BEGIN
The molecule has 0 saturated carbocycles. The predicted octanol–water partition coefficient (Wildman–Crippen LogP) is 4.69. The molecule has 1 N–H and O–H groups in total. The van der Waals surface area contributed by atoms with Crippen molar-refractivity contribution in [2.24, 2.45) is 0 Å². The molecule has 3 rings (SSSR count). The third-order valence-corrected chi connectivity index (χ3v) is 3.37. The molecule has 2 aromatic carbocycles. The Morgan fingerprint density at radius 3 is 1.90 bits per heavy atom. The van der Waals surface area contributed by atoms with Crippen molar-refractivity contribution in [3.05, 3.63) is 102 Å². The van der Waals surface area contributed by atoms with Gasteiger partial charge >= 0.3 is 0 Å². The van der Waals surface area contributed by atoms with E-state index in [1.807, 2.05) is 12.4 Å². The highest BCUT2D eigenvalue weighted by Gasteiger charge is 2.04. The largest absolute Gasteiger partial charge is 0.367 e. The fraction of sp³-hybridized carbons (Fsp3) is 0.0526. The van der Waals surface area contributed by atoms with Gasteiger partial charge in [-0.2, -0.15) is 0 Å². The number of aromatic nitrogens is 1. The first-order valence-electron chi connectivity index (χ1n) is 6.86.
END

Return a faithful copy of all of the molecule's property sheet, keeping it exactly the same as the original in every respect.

The molecule has 0 saturated carbocycles. The predicted octanol–water partition coefficient (Wildman–Crippen LogP) is 4.69. The molecule has 1 N–H and O–H groups in total. The van der Waals surface area contributed by atoms with Crippen molar-refractivity contribution in [2.24, 2.45) is 0 Å². The molecule has 3 rings (SSSR count). The third-order valence-corrected chi connectivity index (χ3v) is 3.37. The molecule has 2 aromatic carbocycles. The Morgan fingerprint density at radius 3 is 1.90 bits per heavy atom. The van der Waals surface area contributed by atoms with Crippen molar-refractivity contribution in [3.05, 3.63) is 102 Å². The van der Waals surface area contributed by atoms with Gasteiger partial charge >= 0.3 is 0 Å². The van der Waals surface area contributed by atoms with E-state index in [1.807, 2.05) is 12.4 Å². The highest BCUT2D eigenvalue weighted by Gasteiger charge is 2.04. The largest absolute Gasteiger partial charge is 0.367 e. The fraction of sp³-hybridized carbons (Fsp3) is 0.0526. The van der Waals surface area contributed by atoms with Gasteiger partial charge in [-0.2, -0.15) is 0 Å². The number of aromatic nitrogens is 1. The first-order valence-electron chi connectivity index (χ1n) is 6.86.